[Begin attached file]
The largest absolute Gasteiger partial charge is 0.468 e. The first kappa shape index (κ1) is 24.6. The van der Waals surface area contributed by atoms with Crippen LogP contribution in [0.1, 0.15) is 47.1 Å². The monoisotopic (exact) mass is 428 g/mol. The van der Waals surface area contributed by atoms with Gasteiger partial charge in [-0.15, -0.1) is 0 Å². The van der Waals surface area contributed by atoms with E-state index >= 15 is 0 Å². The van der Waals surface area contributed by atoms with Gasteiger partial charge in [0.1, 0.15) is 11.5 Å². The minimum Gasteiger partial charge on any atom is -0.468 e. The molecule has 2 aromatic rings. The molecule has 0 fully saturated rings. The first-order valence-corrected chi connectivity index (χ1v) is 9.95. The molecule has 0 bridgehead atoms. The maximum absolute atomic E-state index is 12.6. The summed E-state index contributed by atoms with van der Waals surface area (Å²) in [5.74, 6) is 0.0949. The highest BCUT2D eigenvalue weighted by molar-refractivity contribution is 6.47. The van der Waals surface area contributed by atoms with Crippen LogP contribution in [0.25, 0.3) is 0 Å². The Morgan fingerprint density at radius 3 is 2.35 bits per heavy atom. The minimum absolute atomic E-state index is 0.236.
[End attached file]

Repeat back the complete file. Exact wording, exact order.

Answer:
The largest absolute Gasteiger partial charge is 0.468 e. The first kappa shape index (κ1) is 24.6. The van der Waals surface area contributed by atoms with Crippen LogP contribution in [0.1, 0.15) is 47.1 Å². The monoisotopic (exact) mass is 428 g/mol. The van der Waals surface area contributed by atoms with Gasteiger partial charge in [-0.15, -0.1) is 0 Å². The van der Waals surface area contributed by atoms with E-state index >= 15 is 0 Å². The van der Waals surface area contributed by atoms with Gasteiger partial charge in [0.1, 0.15) is 11.5 Å². The minimum Gasteiger partial charge on any atom is -0.468 e. The molecule has 2 aromatic rings. The molecule has 0 fully saturated rings. The first-order valence-corrected chi connectivity index (χ1v) is 9.95. The molecule has 0 bridgehead atoms. The maximum absolute atomic E-state index is 12.6. The summed E-state index contributed by atoms with van der Waals surface area (Å²) in [5.74, 6) is 0.0949. The highest BCUT2D eigenvalue weighted by molar-refractivity contribution is 6.47. The van der Waals surface area contributed by atoms with Crippen LogP contribution in [0.25, 0.3) is 0 Å². The Morgan fingerprint density at radius 3 is 2.35 bits per heavy atom. The minimum absolute atomic E-state index is 0.236.